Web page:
Linux only: Back In Time, a Linux backup app inspired by Macs' Time Machine and offering the same kind of no-worry, space-saving snapshot protection, is worth adding to your must-install list.
Why? First off, the user interface and documentation at its home page beat out similarly Time-Machine-inspired backup apps like previously mentioned Flyback, at least for my money. Second, it's smart about being friendly with non-developer Linux users—it rewrites all the rules of the underlying rsync command in plain English in its settings, installs a "root" launching shortcut for when you want to back up your core system files, and adds itself to your cron automation engine automatically at the intervals you set it to, no crontab -e or other terminal jobs required.
More than anything, though, the settings just make sense. You set a custom automatic backup wait in hours, days, months, or even years, and set Back In Time to forget about backups that are however old with the same kind of dialog. Because it's creating multiple snapshots with only the newest stuff in each, it saves you a good deal of space, but if you're running out—and you can set a limit on how much should be left—the Smart Remove function starts killing out old stuff, but keeps a good roster of backup points, as pictured at right. Just as important as the backup, Back In Time's restore functions are pretty easy to activate and understand—select a snapshot from the left-hand menu, choose folders from it, and hit "Restore."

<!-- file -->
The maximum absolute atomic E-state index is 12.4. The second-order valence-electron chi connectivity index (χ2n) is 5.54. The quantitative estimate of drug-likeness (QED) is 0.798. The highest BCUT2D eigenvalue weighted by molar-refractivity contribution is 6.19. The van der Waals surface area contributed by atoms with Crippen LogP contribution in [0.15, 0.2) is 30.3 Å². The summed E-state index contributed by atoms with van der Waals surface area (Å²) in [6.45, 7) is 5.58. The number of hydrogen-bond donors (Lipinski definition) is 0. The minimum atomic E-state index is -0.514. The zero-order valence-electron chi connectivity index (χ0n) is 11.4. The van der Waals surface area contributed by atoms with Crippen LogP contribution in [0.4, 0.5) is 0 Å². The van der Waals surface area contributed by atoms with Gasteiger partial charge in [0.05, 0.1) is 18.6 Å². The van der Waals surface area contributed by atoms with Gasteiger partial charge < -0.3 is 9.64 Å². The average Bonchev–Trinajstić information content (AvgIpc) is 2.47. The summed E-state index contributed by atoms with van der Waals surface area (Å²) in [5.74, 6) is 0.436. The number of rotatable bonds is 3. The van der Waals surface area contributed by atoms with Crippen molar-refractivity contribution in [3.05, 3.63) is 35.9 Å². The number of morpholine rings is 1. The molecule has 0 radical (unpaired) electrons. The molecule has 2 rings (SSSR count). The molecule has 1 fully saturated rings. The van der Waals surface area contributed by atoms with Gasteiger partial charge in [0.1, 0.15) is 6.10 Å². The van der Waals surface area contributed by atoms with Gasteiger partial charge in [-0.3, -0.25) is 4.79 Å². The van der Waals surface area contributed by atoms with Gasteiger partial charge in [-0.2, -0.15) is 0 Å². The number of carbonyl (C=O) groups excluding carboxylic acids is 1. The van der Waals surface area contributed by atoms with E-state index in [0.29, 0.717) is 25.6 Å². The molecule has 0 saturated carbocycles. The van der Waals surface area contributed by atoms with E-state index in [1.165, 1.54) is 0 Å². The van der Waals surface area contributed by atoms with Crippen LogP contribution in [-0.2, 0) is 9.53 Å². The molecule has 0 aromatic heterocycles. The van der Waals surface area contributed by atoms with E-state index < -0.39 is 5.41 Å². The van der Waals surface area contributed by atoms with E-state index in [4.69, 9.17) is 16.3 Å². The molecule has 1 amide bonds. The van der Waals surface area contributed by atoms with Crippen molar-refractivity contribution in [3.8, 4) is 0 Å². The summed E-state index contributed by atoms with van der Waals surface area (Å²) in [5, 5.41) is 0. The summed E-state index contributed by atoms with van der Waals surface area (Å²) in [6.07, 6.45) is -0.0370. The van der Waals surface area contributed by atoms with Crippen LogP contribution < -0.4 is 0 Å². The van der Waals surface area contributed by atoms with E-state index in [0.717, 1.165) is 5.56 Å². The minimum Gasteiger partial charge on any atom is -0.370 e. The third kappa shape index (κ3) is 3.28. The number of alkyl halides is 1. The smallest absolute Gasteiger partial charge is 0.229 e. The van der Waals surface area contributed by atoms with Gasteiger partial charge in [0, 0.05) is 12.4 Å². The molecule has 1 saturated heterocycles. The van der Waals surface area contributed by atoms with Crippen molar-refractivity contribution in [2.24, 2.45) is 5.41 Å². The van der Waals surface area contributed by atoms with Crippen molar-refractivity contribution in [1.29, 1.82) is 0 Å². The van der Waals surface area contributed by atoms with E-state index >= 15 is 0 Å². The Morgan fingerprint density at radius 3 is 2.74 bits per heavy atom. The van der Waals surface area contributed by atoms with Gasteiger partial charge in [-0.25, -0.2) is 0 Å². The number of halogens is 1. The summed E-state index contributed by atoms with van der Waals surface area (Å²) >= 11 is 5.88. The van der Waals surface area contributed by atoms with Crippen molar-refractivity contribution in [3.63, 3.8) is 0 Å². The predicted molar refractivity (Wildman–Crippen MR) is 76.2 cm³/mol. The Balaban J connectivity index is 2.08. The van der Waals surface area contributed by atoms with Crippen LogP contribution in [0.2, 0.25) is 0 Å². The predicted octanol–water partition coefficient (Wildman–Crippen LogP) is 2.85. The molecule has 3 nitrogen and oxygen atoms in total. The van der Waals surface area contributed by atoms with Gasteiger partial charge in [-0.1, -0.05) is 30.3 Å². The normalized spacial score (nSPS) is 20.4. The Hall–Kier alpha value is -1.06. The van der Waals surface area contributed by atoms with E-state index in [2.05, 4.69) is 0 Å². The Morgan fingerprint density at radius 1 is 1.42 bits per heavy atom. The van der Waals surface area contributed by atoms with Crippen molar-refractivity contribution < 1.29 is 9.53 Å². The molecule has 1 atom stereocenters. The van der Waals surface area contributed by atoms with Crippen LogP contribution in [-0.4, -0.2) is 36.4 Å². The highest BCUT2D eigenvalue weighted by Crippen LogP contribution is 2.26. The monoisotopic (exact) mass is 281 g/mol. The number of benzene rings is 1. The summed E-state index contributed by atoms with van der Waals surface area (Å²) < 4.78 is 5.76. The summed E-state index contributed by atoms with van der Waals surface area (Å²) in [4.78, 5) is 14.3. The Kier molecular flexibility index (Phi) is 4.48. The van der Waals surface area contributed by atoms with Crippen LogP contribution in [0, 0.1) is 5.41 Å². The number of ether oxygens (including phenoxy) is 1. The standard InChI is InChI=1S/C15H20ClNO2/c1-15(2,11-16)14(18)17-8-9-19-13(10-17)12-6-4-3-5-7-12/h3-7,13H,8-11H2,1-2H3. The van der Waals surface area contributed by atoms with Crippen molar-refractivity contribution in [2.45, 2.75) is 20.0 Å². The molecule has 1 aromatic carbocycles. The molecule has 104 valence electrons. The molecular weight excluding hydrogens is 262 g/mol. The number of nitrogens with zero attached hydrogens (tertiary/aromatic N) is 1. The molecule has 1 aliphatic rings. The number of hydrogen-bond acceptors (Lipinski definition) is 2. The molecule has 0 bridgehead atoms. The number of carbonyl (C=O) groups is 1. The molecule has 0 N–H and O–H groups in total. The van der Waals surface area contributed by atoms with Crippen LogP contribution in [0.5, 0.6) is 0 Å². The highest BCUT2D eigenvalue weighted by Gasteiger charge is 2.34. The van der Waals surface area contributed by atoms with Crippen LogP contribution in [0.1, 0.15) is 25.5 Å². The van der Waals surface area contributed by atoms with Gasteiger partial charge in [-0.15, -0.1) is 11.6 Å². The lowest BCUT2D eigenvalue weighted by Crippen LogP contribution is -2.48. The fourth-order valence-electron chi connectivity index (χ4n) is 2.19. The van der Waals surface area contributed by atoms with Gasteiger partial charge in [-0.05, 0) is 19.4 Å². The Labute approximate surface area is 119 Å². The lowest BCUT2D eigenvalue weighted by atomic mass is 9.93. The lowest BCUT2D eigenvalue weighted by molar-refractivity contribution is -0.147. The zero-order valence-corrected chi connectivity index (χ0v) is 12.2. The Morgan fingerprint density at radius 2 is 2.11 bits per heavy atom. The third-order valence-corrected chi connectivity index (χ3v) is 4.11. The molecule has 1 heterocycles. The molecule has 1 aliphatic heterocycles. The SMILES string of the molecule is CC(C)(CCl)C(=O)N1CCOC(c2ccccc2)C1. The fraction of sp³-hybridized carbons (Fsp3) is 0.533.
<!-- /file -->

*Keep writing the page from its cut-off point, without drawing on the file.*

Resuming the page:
Back In Time is a free download for GNOME or KDE-based Linux systems. Auto-updating repositories for Ubuntu and Fedora systems are posted at the Downloads page.